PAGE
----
Henry Stockwell ’19
If the Biblical Second Coming happens (I’ll decide in another column), surely the first question Jesus of Nazareth will have for us is: Are Marvel movies good?
We’ll clamor over each other, all trying to let our feeble voices be heard: Robert Downey Jr.’s best performance is “Iron-Man”! I watched “Ant-Man” on a plane, and I coughed up my Biscotti! Paul Rudd is AN ANT! “Wonder-Woman” is totally politically justified and totally not teaching my little sister that the literal most powerful female warrior in human history needs a Hot Chris to sacrifice himself for her! Taika Waititi should make more vampire mockumentaries!
Illustration by Richard Farrell ’22
Luckily, the Academy doesn’t need to wait on the Dear Lord Baby Jesus to hold a referendum on the subject, because the Oscars’ moment of spandex reckoning may well be nigh.
Since Christopher Nolan’s 2008 triumph The Dark Knight, for which the late Heath Ledger won Best Supporting Actor, the most prestigious awards ceremony in film has at least pretended to take commercial superhero smashes seriously. But now, in a year where the Best Picture race is more up for grabs than usual, Marvel’s best film to date, Black Panther, is causing some Oscar voters to consider changing out their tuxes for . . . what do I call Michael B. Jordan’s fishnet sweater that would make me look like a malnourished trout but makes him look like more-jacked Creed dressed by Rihanna?
Directed by Ryan Coogler, whose meteoric ascent has included just two previous films, Fruitvale Station and Creed, Black Panther is the work of a rising auteur who’s occasionally still held back by the confines of what makes a film Marvel.
Basically, the third act sucks.
But until the narrative descends predictably, Panther is one of the most compelling and original fictional investigations of contemporary international relations I’ve seen.
Coogler’s film centers on the leaders of Wakanda, whose decades-long debate over the nation’s isolationist policies has come to a head. Jordan’s Erik Killmonger is the genre’s best villain since Ledger’s Joker.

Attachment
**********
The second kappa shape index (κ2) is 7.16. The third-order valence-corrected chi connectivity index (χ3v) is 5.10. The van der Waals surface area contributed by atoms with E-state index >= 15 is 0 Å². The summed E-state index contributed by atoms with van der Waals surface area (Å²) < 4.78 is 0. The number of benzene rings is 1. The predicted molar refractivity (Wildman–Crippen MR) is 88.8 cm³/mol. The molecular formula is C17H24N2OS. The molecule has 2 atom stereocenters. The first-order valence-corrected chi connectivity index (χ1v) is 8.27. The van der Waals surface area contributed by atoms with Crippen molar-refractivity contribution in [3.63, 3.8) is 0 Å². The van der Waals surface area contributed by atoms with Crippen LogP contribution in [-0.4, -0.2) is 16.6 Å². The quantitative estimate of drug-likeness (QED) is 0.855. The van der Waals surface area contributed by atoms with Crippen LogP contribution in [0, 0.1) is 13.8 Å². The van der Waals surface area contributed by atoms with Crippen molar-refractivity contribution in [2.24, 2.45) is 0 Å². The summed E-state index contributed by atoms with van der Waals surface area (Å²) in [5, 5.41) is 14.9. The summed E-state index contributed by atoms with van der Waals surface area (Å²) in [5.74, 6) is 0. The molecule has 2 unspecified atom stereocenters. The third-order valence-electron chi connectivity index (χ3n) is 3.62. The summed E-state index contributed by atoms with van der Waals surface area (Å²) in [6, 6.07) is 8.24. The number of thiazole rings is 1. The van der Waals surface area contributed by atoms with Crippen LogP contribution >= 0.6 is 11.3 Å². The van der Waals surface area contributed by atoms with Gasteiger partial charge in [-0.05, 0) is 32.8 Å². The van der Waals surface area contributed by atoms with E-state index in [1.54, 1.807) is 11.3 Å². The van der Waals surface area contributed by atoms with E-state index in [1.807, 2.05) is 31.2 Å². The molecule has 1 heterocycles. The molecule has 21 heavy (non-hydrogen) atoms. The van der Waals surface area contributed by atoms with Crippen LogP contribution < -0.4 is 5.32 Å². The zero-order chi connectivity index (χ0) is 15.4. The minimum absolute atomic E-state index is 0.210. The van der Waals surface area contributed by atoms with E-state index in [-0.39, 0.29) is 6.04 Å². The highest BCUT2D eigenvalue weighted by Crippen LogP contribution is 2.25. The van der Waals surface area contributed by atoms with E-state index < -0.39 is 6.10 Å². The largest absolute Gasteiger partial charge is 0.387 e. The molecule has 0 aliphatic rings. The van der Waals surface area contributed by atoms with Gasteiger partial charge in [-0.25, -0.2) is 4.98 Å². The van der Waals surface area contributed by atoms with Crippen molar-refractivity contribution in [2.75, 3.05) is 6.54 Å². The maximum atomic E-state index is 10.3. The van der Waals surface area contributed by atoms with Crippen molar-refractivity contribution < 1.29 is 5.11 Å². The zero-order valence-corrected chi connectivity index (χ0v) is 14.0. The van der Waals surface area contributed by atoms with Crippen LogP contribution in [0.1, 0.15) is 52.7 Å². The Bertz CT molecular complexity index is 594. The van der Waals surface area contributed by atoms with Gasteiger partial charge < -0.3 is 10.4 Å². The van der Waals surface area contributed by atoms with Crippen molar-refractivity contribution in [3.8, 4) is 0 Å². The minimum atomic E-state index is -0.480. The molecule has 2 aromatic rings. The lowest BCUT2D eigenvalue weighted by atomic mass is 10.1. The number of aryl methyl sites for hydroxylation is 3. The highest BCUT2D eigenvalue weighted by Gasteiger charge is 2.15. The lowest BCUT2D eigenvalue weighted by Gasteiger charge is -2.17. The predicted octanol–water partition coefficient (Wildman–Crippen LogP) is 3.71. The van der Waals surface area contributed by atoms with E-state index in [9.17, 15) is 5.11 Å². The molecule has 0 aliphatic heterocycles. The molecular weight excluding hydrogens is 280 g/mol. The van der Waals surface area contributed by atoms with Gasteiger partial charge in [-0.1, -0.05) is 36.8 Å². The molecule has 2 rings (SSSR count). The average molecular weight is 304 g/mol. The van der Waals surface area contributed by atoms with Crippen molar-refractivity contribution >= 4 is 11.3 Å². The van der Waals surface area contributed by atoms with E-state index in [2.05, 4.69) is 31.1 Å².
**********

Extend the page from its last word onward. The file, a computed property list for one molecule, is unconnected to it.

Killmonger’s veracity lies in the way Coogler crafts his character—this isn’t a supervillain out to destroy the world with a snap of his finger, but a child from Oakland who doesn’t understand why the most valuable resources in the world are accessible to only a small percentage of human beings.
Spiderman: Into the Spider-Verse’s villainy isn’t as original; in fact, it’s sorely lacking. But Spider-Verse is the clear front-runner for Best Animated Feature, and it’s because it brings Panther levels of creativity to the superhero genre—via its aesthetic and formal innovation rather than its thematic moves.
Spider-Verse’s animation is somewhere between a physical comic book, The Incredibles, and a Roy Lichtenstein piece. Action bubbles flash across the screen during fight scenes, and in a dazzling climactic sequence, portals to other dimensions throw the screen into a tornado of textures.
I’ll never be able to un-see Spider-Verse, and that’s a problem for other superhero films. The way this film blends styles is the perfect way to bring a comic to life—a visual grounded in the art world of comic books through which audiences automatically suspend disbelief, give themselves wholly over to the innovation of the form, and allow the self-reflexivity of the work to carry the story further than Robert Downey Jr.’s spacesuit ever could.
People mock shiny spandex battles because people wearing shiny spandex is (sorry) inherently ridiculous. But what’s the point of mocking something when it’s already mocking itself in infinite dimensions?
If you’re a Black Panther fan, please, please, please make sure you’ve seen Fruitvale Station and Creed, Coogler and Jordan’s previous collaborations. If you you’re a Spider-Verse fan, check out screenwriter Phil Lord’s previous offering, The Lego Movie.
Also, you should probably go Tobey Maguire crazy, or find somebody with geekier knowledge than me about lesser known comic book movies.
Not shade. Geeky is king.